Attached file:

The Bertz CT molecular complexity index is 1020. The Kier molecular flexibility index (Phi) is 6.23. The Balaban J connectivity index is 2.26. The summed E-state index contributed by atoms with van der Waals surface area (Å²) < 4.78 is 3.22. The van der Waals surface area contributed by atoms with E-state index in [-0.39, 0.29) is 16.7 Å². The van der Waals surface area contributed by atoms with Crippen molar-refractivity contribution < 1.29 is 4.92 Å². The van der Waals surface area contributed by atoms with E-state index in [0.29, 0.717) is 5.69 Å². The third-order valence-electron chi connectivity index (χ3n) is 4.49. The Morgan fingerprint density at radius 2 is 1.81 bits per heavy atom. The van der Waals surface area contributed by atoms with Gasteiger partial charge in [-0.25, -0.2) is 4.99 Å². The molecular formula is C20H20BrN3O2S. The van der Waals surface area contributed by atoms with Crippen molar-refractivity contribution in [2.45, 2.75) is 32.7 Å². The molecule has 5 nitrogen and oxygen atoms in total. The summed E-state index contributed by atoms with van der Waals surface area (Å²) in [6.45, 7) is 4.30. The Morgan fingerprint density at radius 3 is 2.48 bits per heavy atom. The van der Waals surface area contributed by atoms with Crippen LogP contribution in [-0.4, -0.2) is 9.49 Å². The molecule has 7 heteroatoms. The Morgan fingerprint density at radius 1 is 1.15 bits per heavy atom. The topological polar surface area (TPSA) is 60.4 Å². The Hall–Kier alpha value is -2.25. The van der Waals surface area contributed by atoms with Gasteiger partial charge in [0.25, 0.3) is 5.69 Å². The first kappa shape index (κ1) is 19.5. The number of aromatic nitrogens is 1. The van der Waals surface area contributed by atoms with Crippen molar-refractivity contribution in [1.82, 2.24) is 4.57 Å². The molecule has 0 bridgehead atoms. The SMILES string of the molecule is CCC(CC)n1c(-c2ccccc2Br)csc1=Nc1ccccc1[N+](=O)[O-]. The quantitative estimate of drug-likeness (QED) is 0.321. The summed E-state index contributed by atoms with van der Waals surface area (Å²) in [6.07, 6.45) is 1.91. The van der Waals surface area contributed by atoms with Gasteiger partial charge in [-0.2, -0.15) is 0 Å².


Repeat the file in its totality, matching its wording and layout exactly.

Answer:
The Bertz CT molecular complexity index is 1020. The Kier molecular flexibility index (Phi) is 6.23. The Balaban J connectivity index is 2.26. The summed E-state index contributed by atoms with van der Waals surface area (Å²) < 4.78 is 3.22. The van der Waals surface area contributed by atoms with E-state index in [-0.39, 0.29) is 16.7 Å². The van der Waals surface area contributed by atoms with Crippen molar-refractivity contribution < 1.29 is 4.92 Å². The van der Waals surface area contributed by atoms with E-state index in [0.29, 0.717) is 5.69 Å². The third-order valence-electron chi connectivity index (χ3n) is 4.49. The Morgan fingerprint density at radius 2 is 1.81 bits per heavy atom. The van der Waals surface area contributed by atoms with Gasteiger partial charge in [-0.25, -0.2) is 4.99 Å². The molecular formula is C20H20BrN3O2S. The van der Waals surface area contributed by atoms with Crippen molar-refractivity contribution in [2.45, 2.75) is 32.7 Å². The molecule has 5 nitrogen and oxygen atoms in total. The summed E-state index contributed by atoms with van der Waals surface area (Å²) in [6.45, 7) is 4.30. The Morgan fingerprint density at radius 3 is 2.48 bits per heavy atom. The van der Waals surface area contributed by atoms with Crippen LogP contribution in [-0.4, -0.2) is 9.49 Å². The molecule has 7 heteroatoms. The Morgan fingerprint density at radius 1 is 1.15 bits per heavy atom. The topological polar surface area (TPSA) is 60.4 Å². The Hall–Kier alpha value is -2.25. The van der Waals surface area contributed by atoms with Gasteiger partial charge in [0.25, 0.3) is 5.69 Å². The first kappa shape index (κ1) is 19.5. The number of aromatic nitrogens is 1. The van der Waals surface area contributed by atoms with Crippen molar-refractivity contribution in [1.82, 2.24) is 4.57 Å². The molecule has 0 bridgehead atoms. The SMILES string of the molecule is CCC(CC)n1c(-c2ccccc2Br)csc1=Nc1ccccc1[N+](=O)[O-]. The quantitative estimate of drug-likeness (QED) is 0.321. The summed E-state index contributed by atoms with van der Waals surface area (Å²) in [6.07, 6.45) is 1.91. The van der Waals surface area contributed by atoms with Gasteiger partial charge in [-0.2, -0.15) is 0 Å².